Projected starters: Jared Allen (ninth year), Kevin Williams (10th year), Letroy Guion (fifth year), Brian Robison (sixth year)
Backups (asterisks indicate players expected to make the roster): Chase Baker, *Christian Ballard, *Jeff Charleston, *Fred Evans, *Trevor Guyton, Anthony Jacobs, Eric Latimore, Ernest Owusu, Tydreke Powell,*D’Aundre Reed, Nick Reed
The breakdown: Jared Allen and his league-leading 22 sacks in 2011 garner all the attention, but Minnesota’s entire defensive line is the team’s unquestioned strength. The Vikings have two former all-pros along the line and Robison had a strong season in his first year as a starter. They are also versatile, strong against the run and have the ability to get after the quarterback.
Despite the success, defensive line coach Karl Dunbar was curiously let go and replaced by Brendan Daly. Daly had been an assistant line coach with the Vikings, but was brought back after time with the St. Louis Rams. Daly’s energetic and knows the players well, especially Allen and Williams. Allen, who isn’t afraid to share his opinion at times, has supported the move and is excited to see how the line can get even better.
It would be hard for Allen to get much better after falling a half-sack shy of the NFL single-season record last year. But the veteran, four-time All-Pro said he’s been working hard to try and get back to the mark. Falling short last season has been Allen’s motivation this time around. Allen isn’t a strictly one-dimensional pass rusher, though. He can hold his ground against the run and even showed the athleticism to drop in pass coverage last year.
Robison made the Vikings’ decision to let end Ray Edwards leave a smart one. In his fifth season and first as a starter, Robison was second on the team with eight sacks, 40 quarterback hurries and also held up well in run defense. The two give Minnesota one of the best outside tandems in the entire league.
Williams started slow last season after serving a suspension and dealing with plantar fasciitis. It looked like the 31-year-old was starting to lose his effectiveness. Then he responded with five sacks and 11 tackles for loss in the final seven games and is reinvigorated heading into his 10th season. He is injury free and has been a willing participant in the offseason program, helping to lead a young defense.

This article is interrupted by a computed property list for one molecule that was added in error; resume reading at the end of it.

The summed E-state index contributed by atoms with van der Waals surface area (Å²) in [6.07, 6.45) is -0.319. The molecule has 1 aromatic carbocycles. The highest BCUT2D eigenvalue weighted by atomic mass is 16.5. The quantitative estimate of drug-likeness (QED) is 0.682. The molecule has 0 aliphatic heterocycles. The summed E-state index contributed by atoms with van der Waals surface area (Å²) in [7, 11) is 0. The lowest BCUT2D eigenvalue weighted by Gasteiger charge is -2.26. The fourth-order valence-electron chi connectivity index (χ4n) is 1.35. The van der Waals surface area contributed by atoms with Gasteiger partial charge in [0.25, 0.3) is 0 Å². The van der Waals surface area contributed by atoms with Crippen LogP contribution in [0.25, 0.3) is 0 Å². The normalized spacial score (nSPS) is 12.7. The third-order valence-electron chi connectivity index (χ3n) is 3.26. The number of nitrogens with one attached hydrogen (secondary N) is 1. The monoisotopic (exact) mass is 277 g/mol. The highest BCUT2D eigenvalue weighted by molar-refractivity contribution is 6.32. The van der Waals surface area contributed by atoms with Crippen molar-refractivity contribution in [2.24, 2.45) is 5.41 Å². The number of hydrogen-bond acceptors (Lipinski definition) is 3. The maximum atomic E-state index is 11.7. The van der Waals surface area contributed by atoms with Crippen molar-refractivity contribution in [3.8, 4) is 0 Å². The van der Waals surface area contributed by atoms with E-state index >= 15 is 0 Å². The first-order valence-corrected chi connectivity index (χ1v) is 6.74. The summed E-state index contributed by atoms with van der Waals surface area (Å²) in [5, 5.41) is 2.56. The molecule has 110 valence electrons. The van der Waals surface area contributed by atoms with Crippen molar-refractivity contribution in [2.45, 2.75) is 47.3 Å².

The Vikings feel so good about the strength of their defensive line, they have experimented with moving Everson Griffen to linebacker. Griffen is athletic and could transition well. Last season, he spent time on the outside and inside of the defensive line and could find his way back there in certain packages, but Minnesota wants to see how he fares at linebacker.
Letroy Guion and Fred Evans will compete to start alongside Williams at defensive tackle. Remi Ayodele, signed as a free agent last season to replace Pat Williams was a failure and Guion and Evans will need to step up to take pressure off the rest of the line. The Vikings must feel good about their depth with second-year tackle Christian Ballard and second-year end D’Aundre Reed. They also drafted Trevor Guyton in the seventh round this season and are bringing several defensive linemen to training camp.
Best position battle: Minnesota has been searching for a viable replacement for Pat Williams since letting the big tackle go following the 2010 season. Ayodele was a bust last season and Guion and Evans ended up taking a lot of the playing time at the defensive tackle spot next Williams. Now the two will battle for the starting spot and will likely again rotate this season. The Vikings believe Guion, a fifth-round pick in 2008, is still developing and like how he has progressed in the past year. He should win the starting job, but will have to hold off Evans. Guion’s play might also dictate how much Evans is used in a rotation. Guion isn’t the big body that Williams used to be. But between Guion and Evans, Minnesota hopes to attract enough offensive attention and be durable enough in run defense to keep double-teams off of Williams, Allen and Robison.
Ranking against the rest of the NFC North: 1. Vikings; 2. Lions; 3. Bears; 4. Packers. The first three teams in the rankings run a 4-3 defense, so the comparisons are a little simpler. Green Bay features a three-man front. But the defensive line also might be the Packers’ weak link, though they committed a second-round pick to Jerel Worthy and are hoping for a comeback by B.J. Raji. Chicago’s line is stout against the run, but doesn’t offer much of a pass-rushing threat aside from standout Julius Peppers. The Bears added pass-rusher Shea McClellin in the first round to help. Detroit has a very strong front with good potential. Ndamukong Suh can be a terror inside. Kyle Vanden Bosch is a solid veteran on the outside. Defensive end Cliff Avril is in a contract dispute and Nick Fairley hasn’t shown the willingness to get the most out of his talent after being a first-round draft pick last year. In the end, no team can match Minnesota’s combined pass-rushing and run-stopping prowess.
Allen says: “You got to have fun while you’re doing this. Brendan Daly was here in ‘08 when I was first here so I have a pretty good relationship with him and I know him pretty well. I’m excited to see how he’s developed as a coach and get to work with him. I always feel like you can learn new things and it’s always nice to have a different perspective of communication. Maybe he views something that I can do better or vice-a-versa, so, for me, the game of football is always evolving so therefore I’m always trying to evolve and keep my craft at what I do within the set box of what I’m capable of doing so I’m excited to work with him.”